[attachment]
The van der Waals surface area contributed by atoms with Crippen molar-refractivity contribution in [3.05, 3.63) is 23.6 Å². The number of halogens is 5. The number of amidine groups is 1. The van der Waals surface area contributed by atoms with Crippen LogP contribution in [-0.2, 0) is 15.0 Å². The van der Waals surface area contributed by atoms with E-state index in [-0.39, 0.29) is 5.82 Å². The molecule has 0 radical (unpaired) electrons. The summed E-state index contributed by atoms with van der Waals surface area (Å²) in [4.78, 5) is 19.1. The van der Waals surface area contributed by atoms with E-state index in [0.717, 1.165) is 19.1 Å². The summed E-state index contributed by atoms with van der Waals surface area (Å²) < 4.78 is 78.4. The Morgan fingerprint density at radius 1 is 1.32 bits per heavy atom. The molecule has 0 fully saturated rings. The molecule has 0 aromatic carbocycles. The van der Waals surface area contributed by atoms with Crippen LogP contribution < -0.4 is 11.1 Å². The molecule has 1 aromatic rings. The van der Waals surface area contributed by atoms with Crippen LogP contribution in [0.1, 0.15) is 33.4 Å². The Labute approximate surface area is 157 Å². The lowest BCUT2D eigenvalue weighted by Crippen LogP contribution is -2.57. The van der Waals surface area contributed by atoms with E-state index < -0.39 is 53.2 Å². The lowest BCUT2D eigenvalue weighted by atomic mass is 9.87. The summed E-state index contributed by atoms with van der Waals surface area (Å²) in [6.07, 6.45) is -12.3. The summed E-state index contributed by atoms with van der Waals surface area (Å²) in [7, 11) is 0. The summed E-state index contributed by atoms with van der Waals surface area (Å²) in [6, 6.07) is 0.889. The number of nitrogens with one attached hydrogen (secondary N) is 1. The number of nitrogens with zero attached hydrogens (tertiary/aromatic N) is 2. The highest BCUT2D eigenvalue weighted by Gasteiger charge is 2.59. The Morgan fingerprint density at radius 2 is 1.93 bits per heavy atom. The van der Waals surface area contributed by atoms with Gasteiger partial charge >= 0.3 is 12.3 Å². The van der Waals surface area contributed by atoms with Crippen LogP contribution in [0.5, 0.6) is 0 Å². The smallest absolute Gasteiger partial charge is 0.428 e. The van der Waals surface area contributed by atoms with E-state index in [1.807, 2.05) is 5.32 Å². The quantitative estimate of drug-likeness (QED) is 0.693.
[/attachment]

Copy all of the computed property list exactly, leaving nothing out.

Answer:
The van der Waals surface area contributed by atoms with Crippen molar-refractivity contribution in [3.05, 3.63) is 23.6 Å². The number of halogens is 5. The number of amidine groups is 1. The van der Waals surface area contributed by atoms with Crippen LogP contribution in [-0.2, 0) is 15.0 Å². The van der Waals surface area contributed by atoms with E-state index in [-0.39, 0.29) is 5.82 Å². The molecule has 0 radical (unpaired) electrons. The summed E-state index contributed by atoms with van der Waals surface area (Å²) in [4.78, 5) is 19.1. The van der Waals surface area contributed by atoms with E-state index in [0.717, 1.165) is 19.1 Å². The summed E-state index contributed by atoms with van der Waals surface area (Å²) < 4.78 is 78.4. The Morgan fingerprint density at radius 1 is 1.32 bits per heavy atom. The molecule has 0 fully saturated rings. The molecule has 0 aromatic carbocycles. The van der Waals surface area contributed by atoms with Crippen LogP contribution < -0.4 is 11.1 Å². The molecule has 1 aromatic rings. The van der Waals surface area contributed by atoms with Crippen LogP contribution in [0.1, 0.15) is 33.4 Å². The Labute approximate surface area is 157 Å². The lowest BCUT2D eigenvalue weighted by Crippen LogP contribution is -2.57. The van der Waals surface area contributed by atoms with E-state index < -0.39 is 53.2 Å². The lowest BCUT2D eigenvalue weighted by atomic mass is 9.87. The summed E-state index contributed by atoms with van der Waals surface area (Å²) in [6.07, 6.45) is -12.3. The summed E-state index contributed by atoms with van der Waals surface area (Å²) in [7, 11) is 0. The summed E-state index contributed by atoms with van der Waals surface area (Å²) in [6, 6.07) is 0.889. The number of nitrogens with one attached hydrogen (secondary N) is 1. The number of nitrogens with zero attached hydrogens (tertiary/aromatic N) is 2. The highest BCUT2D eigenvalue weighted by Gasteiger charge is 2.59. The Morgan fingerprint density at radius 2 is 1.93 bits per heavy atom. The van der Waals surface area contributed by atoms with Gasteiger partial charge >= 0.3 is 12.3 Å². The van der Waals surface area contributed by atoms with Crippen LogP contribution in [0.5, 0.6) is 0 Å². The smallest absolute Gasteiger partial charge is 0.428 e. The van der Waals surface area contributed by atoms with E-state index in [1.807, 2.05) is 5.32 Å². The quantitative estimate of drug-likeness (QED) is 0.693.